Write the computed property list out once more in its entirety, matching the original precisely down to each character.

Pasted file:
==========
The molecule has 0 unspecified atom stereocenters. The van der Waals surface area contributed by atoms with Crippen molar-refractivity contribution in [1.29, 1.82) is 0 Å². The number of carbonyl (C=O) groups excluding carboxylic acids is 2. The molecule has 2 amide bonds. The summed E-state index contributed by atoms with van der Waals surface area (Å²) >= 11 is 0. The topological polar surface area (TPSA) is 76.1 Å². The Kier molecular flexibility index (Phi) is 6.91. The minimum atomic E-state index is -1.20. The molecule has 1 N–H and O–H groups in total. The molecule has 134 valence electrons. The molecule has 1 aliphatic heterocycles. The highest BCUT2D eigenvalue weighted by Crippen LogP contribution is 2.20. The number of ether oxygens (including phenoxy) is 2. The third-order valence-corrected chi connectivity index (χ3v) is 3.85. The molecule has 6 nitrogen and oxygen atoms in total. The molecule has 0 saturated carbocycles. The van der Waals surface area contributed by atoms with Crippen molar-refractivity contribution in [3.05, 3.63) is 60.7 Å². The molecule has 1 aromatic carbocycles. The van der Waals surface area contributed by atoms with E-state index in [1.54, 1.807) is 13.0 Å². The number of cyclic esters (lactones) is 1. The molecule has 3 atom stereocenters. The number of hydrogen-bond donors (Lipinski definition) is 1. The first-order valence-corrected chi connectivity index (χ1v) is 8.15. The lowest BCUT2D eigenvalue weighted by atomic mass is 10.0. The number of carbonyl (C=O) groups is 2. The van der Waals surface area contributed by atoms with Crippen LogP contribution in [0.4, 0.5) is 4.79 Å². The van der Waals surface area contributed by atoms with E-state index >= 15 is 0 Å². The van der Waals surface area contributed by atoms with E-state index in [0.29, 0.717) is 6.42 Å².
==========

The molecule has 0 unspecified atom stereocenters. The van der Waals surface area contributed by atoms with Crippen molar-refractivity contribution in [1.29, 1.82) is 0 Å². The number of carbonyl (C=O) groups excluding carboxylic acids is 2. The molecule has 2 amide bonds. The summed E-state index contributed by atoms with van der Waals surface area (Å²) >= 11 is 0. The topological polar surface area (TPSA) is 76.1 Å². The Kier molecular flexibility index (Phi) is 6.91. The minimum atomic E-state index is -1.20. The molecule has 1 N–H and O–H groups in total. The molecule has 134 valence electrons. The molecule has 1 aliphatic heterocycles. The highest BCUT2D eigenvalue weighted by Crippen LogP contribution is 2.20. The number of ether oxygens (including phenoxy) is 2. The third-order valence-corrected chi connectivity index (χ3v) is 3.85. The molecule has 6 nitrogen and oxygen atoms in total. The molecule has 0 saturated carbocycles. The van der Waals surface area contributed by atoms with Crippen molar-refractivity contribution in [3.05, 3.63) is 60.7 Å². The molecule has 1 aromatic carbocycles. The van der Waals surface area contributed by atoms with E-state index in [1.54, 1.807) is 13.0 Å². The number of cyclic esters (lactones) is 1. The molecule has 3 atom stereocenters. The number of hydrogen-bond donors (Lipinski definition) is 1. The first-order valence-corrected chi connectivity index (χ1v) is 8.15. The lowest BCUT2D eigenvalue weighted by atomic mass is 10.0. The number of carbonyl (C=O) groups is 2. The van der Waals surface area contributed by atoms with Crippen LogP contribution in [0.4, 0.5) is 4.79 Å². The van der Waals surface area contributed by atoms with E-state index >= 15 is 0 Å². The van der Waals surface area contributed by atoms with E-state index in [0.29, 0.717) is 6.42 Å².